The pandemic has shown us that it is time to change the way we get medical care, and basic medical care, including abortion, is always out of reach for too many people. When we look to the future of care, the science is clear: medical abortion care is safe and effective, and it is time to lift the restrictions on it. now, FDA actions New research shows that removing restrictions on medical abortion care may expand the opportunities for many people in need of care.Special issue of the magazine July 2021 contraception Focus on the restrictions on medical abortion and mifepristone, including its impact on safety and effectiveness, abortion opportunities, and the burden on patients and providers.
Mifepristone is affected by Risk assessment and mitigation strategies (REMS). The REMS program is rare and is suitable for drugs that have a very serious risk of side effects. Mifepristone REMS includes three “elements to ensure safe use”: Mifepristone must be dispensed from clinics, medical offices or hospitals (not retail pharmacies); providers must be registered as certified prescribers; in addition to standard knowledge In addition to the consent form, the patient must also sign the patient agreement. In short, these restrictions make people think that mifepristone is dangerous for patients and too complicated for healthcare providers.
A large amount of data collected during the first 20 years of use of mifepristone in the United States shows that it is Efficient and extremely safeBefore 2020, opponents of the relaxation of mifepristone regulations may argue that mifepristone is safe for the nearly 4 million people who have used it in the United States Because Provisions. However, experience during the COVID-19 pandemic shows that restriction is not the reason for the safety of mifepristone.
For most of the pandemic, the in-person dispensing requirement for mifepristone was removed to restrict face-to-face contact. This means that providers can email mifepristone to their patients after the telemedicine assessment. Patients received the counseling and care they needed, and health care providers collected the necessary information to determine whether mifepristone is an appropriate option, and they all avoided the risk of contracting COVID-19. This change provides an opportunity to study how the removal of this requirement affects or does not affect the safety and effectiveness of medical abortion care.
two article inside contraception The special issue describes medical abortion care provided through different protocols in the United States, including telemedicine visits and then mailing of medications; both found that these care modes are safe (less than 1% of patients have severe complications) and effective (approximately 95%) Of patients had a successful abortion without subsequent surgery). Research from the UK (52,142 patients in England and Wales with 663 patients in Scotland) Emphasizes that providing medical abortion care through telemedicine and mailing drugs is safe, effective and highly acceptable to patients. In summary, these recent studies reflect the findings of the pre-COVID-19 era and reinforce what we already know: Mifepristone is safe and effective, no matter how and where it is distributed.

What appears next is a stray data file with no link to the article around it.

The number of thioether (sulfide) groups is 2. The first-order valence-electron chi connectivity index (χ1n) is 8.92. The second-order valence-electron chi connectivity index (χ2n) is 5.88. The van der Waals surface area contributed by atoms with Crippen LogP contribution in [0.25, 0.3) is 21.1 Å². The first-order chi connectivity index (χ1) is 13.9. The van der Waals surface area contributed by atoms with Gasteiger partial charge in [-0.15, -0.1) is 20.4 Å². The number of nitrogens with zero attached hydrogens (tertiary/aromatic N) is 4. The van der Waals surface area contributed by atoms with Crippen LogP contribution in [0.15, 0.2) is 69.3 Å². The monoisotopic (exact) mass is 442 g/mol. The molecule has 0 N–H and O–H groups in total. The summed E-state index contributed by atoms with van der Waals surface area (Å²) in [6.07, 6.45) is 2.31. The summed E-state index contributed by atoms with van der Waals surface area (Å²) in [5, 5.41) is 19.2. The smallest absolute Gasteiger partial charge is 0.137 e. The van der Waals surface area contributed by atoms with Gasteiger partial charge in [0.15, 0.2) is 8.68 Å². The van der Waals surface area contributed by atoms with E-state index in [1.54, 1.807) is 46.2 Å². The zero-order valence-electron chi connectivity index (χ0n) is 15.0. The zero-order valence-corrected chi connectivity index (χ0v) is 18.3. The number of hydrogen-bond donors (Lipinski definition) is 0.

Medically unnecessary restrictions can affect the ability of healthcare providers to provide medical abortion care.A sort of Polls It was found that 24% of obstetricians and gynecologists who currently do not provide medical abortion care would do so if the requirement for in-person dispensing was eliminated, which may more than double the number of providers in the Southeast and Midwest, where abortion visits are severely restricted. Many patients prefer to receive abortion care from primary care providers with whom they have long-term relationships, but REMS hinders this process.
Although medical abortion care is entirely within the scope of primary care, REMS fuels stigma and obstacles At the individual and institutional level. The logistical challenges raised by REMS (including the requirement to dispense in person) and the resistance of institutional decision-makers have led to Supplier barriers Bring unnecessary burdens to patients. Remove REMS Allowing pharmacies to dispense mifepristone can help normalize medical abortion care, promote the provision of primary care, and address differences in access to abortion.
The patient’s reason for choosing to have a telemedicine abortion by mailing medicine underscores why this option is important: the patient described the importance of privacy, protection from stigma, avoiding unnecessary contact (especially important during COVID), and travel.In an interview study with 45 patients Hawaii, 13% of people said that if there is no option for drugs sent by telemedicine, they will have to continue to get pregnant.The ability to obtain abortion care through telemedicine is extremely important to improve access: providers can Reaching geographically distant patients, A provider can Serving the entire state Patients do not need to spare time, child care and travel funds.
Every year since then Mifepristone was approved in 2000, The research documenting its safety and effectiveness continues to grow, and each study is strengthened and built on the last one. We have enough high-quality data to support the reconsideration of the regulatory approach to mifepristone and the removal of REMS.this way Won’t be a panacea Taking into account the complex abortion restrictions imposed by many states, access to abortion, but this is a necessary step to make medical abortion care scientifically. it’s time.
This is an opinion and analysis article; opinions expressed Author or author Not necessarily those Scientific american.